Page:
Center for World Conflict and Peace
Monday, July 7, 2014
The Indonesian Presidential Debates and Campaign: an Overview
Having watched the five presidential debates between Prabowo Subianto and Joko Widodo and their political partners, here's a question that everyone should be asking: do these debates matter?
The answer, as usual, is yes and no. No, in that, in general, the debate is like preaching to the choir. Those who already supported Prabowo or Jokowi probably didn't change their mind.
It's far more important to define your opponent, and since the beginning of the race, Prabowo's team had done a great job. Prabowo's camp managed to put doubts in many people as to whether Jokowi is qualified to run the country, stressing the fact that Jokowi, as the governor of Jakarta, had not finished taking care of the problems in Jakarta.
There were also questions as to whether Jokowi was an independent agent or simply another spineless subordinate of Megawati, his party leader; and the latter was given credence in a thoughtless attack that stated Jokowi was only a party official. And not to mention all the black campaigns waged by Prabowo's supporters on Jokowi, such as Jokowi is really of Chinese descent and a Christian believer.
Even though Prabowo himself carried so much baggage, such as all the accusations that he was an abuser of human rights, Jokowi's team, unfortunately, was unable to effectively use the issue: they were incapable of making a strong case to many youths explaining why those events so far away in 1998 still matter today. In fact, most of the counterattacks from Jokowi's camp were carried out by the grass root volunteers, without much assistance from Jokowi's party, the PDI-P.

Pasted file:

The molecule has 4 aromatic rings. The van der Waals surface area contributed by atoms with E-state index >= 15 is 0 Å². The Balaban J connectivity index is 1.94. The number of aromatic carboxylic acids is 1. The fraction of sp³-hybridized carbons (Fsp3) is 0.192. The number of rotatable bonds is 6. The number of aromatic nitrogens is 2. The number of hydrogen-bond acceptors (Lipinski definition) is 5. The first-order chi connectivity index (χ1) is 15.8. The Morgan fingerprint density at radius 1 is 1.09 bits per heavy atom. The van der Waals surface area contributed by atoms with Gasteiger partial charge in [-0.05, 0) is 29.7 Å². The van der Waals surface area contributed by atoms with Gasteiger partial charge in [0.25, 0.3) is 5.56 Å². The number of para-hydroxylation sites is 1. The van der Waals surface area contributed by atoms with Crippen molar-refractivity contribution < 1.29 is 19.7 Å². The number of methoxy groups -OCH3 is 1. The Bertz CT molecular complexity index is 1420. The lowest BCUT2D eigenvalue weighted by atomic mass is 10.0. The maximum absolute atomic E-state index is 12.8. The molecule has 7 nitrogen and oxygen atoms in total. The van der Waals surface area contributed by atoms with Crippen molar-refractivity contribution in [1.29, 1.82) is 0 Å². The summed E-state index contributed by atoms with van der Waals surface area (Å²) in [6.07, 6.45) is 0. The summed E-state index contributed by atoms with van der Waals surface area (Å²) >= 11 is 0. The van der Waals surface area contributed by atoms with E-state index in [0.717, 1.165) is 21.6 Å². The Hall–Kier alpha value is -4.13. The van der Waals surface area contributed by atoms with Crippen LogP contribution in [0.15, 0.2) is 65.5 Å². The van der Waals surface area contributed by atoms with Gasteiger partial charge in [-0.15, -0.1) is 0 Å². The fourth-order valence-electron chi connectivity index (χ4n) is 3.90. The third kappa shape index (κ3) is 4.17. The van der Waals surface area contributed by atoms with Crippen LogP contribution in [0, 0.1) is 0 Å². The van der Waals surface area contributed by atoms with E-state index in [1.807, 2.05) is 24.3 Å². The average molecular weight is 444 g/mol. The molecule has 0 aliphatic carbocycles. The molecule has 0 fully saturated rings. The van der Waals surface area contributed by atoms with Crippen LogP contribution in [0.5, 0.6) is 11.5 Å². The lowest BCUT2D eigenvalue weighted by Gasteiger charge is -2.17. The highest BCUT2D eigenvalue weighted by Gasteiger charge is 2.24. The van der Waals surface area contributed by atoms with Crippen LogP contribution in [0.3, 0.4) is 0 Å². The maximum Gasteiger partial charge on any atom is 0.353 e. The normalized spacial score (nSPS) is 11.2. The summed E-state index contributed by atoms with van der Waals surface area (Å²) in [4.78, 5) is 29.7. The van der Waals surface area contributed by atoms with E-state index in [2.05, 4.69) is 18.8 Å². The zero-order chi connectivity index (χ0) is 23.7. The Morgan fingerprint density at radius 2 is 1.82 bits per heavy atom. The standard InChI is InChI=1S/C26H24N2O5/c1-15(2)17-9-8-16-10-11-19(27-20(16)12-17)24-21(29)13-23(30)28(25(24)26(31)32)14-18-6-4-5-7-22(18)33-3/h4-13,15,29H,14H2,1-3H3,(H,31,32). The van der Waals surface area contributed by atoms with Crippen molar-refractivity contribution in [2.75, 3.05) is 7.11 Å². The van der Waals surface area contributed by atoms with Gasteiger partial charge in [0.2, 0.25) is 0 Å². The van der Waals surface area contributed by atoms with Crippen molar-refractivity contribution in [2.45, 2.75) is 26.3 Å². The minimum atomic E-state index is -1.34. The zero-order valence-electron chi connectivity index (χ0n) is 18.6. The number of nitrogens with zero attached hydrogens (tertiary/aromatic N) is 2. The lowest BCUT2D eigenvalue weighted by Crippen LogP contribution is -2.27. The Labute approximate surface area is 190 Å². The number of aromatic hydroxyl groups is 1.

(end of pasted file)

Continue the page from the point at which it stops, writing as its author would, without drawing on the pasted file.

And this brings me to my initial question, whether the debate matters. Yes, the debates matter, because by winning the debates, Prabowo and Jokowi were able to gain momentum and mobilize their supporters, giving them talking points and galvanizing them. Of course, the undecideds could also be persuaded by strong performance of a candidate in the debate, though I suspect the majority of these people are politically apathetic, didn't care at all about the debates, and the majority of them won't vote. Still, with the election going down the wire, both candidates wanted to attract that sliver of voters, regardless how small the number really is.
The Strategy of Prabowo Subianto-Hatta Rajasa
The main goal of Prabowo Subianto was to present himself as a natural leader to the people, that he understood the big picture of what's wrong with Indonesia, and that he was the right person to fix it. As a result, he tended to focus on macro-level policies.
In addition, he had to dispel the accusation that he had a fiery temper, an anger management problem that made him unfit to become a president. At the same time, he also had to try to attract the undecideds, mostly notably President Susilo Bambang Yudhoyono himself, who, despite of experiencing a freefall of his popularity, was still popular enough to help his party garner around 10% of the votes during the legislative election back in April.